The following day (8:15am) was another boat ride. This trip was on a small power boat called the Lanai Express for a snorkeling trip. We drove south to the dock at Mala Wharf and were fitted with fins and snorkel gear. After we got our stuff, we loaded onto the boat and headed out. The sea was pretty calm at that point, so the ride wasn't too rough. We headed to an island called Lanai which was just south of the island of Molokai that we had toured earlier. We never set foot on the island, but stopped at 2 places along the coast for people to snorkel. I don't swim, so I stayed on the boat while Heather went out. She did a great job of snorkeling and even dove under the water several times with a disposable waterproof camera to get some pictures. We spent about 30 minutes at the first location where we saw dolphins and all sorts of stuff. After that it was on to the second location. En route, we came upon a school of dolphins so the guy stopped the boat and just floated. They were everywhere! They were called spinner dolphins, and as they popped from the water, you could tell why. Instead of just leaping from the water and diving back in, they were spinning (on their roll axis) as they came out. It looked like they were having a blast! We spent several minutes there and then moved on to our second point. When we got there, everyone got off the boat except me and the boat crew (2 guys). After a couple minutes, I asked one of the guys if there was anything that a nonswimmer could do. He said that they could get me in the water if I wanted to try it. The one guy told me that I had nothing to lose, except for maybe my life. I thanked him for that image and put on my fins. He gave me a little board called a boogy board that looked like a mini surfboard. I held onto the board and plopped into the water. The guy stayed with me for a while. At that point, Heather saw me in the water so she came over and kissed me and told me that she never thought I'd get in the water. From then on, she was my lifeguard. The guy told me that I was in good hands and that if I needed mouth to mouth, she'd probably be willing to give it to me. He said that she might even give me mouth to mouth even if I didn't need it! I felt pretty safe having her as my lifeguard, because she is a great swimmer. We spent quite a while in the water and after I figured out how to steer myself and that sort of thing, we all got out and back into the boat. The trip back home was pretty rough. I'm not used to small boats, so I was concerned that I might get sick, but I was fine the whole way. There were a couple people who got kinda green, but nobody tossed lunch or anything like that. After docking the boat, it was back to the hotel.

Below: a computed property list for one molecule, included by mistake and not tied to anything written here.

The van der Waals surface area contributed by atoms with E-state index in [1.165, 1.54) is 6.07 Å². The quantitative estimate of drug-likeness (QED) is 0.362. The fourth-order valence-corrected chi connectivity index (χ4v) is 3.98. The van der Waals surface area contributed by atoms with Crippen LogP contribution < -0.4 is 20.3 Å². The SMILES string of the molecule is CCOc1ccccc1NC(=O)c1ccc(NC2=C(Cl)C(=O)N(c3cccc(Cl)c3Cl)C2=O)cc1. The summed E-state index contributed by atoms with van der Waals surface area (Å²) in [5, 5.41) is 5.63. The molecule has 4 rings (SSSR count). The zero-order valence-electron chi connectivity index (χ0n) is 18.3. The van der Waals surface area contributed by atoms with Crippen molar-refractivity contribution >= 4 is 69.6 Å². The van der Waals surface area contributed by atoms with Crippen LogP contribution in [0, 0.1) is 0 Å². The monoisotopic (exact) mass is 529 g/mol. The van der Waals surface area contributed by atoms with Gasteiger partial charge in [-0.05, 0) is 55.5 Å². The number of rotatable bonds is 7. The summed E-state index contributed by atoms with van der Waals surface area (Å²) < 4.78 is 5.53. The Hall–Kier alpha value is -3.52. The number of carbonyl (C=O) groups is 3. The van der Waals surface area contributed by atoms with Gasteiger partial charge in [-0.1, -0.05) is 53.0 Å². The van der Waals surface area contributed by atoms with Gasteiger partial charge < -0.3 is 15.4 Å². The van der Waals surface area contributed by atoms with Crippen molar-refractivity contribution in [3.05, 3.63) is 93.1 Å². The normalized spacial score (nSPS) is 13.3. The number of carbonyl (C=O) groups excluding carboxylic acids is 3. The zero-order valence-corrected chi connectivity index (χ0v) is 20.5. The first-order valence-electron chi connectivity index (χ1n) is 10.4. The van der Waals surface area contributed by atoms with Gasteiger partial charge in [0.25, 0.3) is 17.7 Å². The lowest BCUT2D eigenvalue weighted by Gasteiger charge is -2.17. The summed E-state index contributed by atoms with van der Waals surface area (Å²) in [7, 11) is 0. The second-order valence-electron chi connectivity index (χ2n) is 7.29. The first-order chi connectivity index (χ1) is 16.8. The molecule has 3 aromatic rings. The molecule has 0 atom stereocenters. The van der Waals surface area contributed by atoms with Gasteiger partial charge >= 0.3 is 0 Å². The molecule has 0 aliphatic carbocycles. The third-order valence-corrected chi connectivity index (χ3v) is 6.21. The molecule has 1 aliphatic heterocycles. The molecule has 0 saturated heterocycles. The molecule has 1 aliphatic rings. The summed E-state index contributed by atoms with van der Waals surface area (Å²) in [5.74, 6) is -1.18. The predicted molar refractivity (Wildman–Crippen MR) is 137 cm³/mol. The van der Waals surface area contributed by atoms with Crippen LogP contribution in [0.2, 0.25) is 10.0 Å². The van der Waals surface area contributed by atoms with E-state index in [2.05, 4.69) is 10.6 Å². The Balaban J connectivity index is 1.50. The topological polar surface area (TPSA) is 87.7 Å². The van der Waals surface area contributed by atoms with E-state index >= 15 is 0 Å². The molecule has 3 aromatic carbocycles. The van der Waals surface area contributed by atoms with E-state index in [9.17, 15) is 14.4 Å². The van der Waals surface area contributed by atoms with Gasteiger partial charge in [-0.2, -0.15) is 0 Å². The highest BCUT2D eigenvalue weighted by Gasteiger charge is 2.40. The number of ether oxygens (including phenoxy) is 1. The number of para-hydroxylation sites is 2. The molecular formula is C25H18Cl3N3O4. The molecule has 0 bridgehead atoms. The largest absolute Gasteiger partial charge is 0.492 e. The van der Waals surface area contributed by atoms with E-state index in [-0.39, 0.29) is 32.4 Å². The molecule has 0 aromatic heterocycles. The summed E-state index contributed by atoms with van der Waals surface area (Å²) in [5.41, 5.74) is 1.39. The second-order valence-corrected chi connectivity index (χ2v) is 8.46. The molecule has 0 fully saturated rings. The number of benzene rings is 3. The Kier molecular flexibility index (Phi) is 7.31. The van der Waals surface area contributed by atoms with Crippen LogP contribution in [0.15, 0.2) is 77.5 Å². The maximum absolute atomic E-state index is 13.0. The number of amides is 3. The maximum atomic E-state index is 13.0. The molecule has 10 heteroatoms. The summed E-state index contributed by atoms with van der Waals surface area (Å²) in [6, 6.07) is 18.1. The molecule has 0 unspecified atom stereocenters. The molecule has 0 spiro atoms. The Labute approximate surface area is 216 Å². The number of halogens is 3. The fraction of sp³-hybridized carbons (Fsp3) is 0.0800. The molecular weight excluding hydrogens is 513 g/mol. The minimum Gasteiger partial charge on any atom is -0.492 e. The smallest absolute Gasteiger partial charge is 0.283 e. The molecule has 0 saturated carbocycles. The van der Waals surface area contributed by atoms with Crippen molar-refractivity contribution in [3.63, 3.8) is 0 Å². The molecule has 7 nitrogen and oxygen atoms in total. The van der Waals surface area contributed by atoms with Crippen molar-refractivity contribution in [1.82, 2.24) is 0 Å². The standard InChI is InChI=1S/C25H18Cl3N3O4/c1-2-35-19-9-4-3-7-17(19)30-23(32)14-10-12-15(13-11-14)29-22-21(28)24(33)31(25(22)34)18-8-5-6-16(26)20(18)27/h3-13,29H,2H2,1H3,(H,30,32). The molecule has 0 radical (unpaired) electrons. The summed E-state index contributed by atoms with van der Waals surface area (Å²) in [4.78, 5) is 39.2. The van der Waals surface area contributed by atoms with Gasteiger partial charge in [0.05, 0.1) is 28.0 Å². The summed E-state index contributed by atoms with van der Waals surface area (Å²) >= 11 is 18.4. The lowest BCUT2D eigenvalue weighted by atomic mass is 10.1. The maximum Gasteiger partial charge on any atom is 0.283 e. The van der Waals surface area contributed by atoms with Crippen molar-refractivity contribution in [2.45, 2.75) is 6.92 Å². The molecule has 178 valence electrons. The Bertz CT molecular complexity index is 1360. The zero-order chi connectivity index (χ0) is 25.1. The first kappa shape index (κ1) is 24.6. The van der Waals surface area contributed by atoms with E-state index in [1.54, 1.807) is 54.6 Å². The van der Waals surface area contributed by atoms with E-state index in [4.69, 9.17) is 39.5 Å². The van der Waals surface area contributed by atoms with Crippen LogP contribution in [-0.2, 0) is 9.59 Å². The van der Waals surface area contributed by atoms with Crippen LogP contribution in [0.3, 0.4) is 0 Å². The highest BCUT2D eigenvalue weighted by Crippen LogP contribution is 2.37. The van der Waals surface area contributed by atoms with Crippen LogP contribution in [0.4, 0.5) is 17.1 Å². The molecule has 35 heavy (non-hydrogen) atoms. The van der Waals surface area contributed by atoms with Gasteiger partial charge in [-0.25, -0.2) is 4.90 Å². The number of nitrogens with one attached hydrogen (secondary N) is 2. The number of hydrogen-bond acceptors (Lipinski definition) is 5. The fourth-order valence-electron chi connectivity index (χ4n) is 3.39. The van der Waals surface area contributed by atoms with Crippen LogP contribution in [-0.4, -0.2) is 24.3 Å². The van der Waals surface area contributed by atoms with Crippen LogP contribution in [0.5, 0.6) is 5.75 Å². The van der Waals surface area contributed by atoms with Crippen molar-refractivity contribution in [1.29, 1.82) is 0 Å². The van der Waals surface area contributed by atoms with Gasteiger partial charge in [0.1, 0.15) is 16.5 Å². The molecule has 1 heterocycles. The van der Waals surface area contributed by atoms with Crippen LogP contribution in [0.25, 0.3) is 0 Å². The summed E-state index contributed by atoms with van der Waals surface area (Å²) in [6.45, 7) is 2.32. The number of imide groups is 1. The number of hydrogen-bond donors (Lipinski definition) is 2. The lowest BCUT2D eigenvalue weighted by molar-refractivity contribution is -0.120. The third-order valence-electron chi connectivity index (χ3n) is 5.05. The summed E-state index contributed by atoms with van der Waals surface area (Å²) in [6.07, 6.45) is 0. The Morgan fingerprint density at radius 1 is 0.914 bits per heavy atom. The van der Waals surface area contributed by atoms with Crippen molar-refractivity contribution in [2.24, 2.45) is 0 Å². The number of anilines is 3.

Tuesday October 17, 2000

The following day was our last full day in Hawaii. In the morning we listened to a timeshare presentation (10:45am) to get 10% off all our activities. It's not something that we really wanted to do, but since we'd save quite a bit of money, Heather decided that she'd like to go, and I agreed. After the presentation, we spent some time in our room and got ready for our sunset sail. We drove down to the boat dock (3:45pm) at Whaler's Village where we got on a 53 foot sailboat called Kapalua Kai. The boat went up and down the coast for a couple hours and we got back just as the sun was setting. The price included some snacks and an open bar, so we each had a couple drinks while enjoying the view. It was a very nice trip. After leaving the boat, we went to a pretty fancy restaurant called Hula Grill where we had made reservations for 6:30. It was a very nice last day of our honeymoon.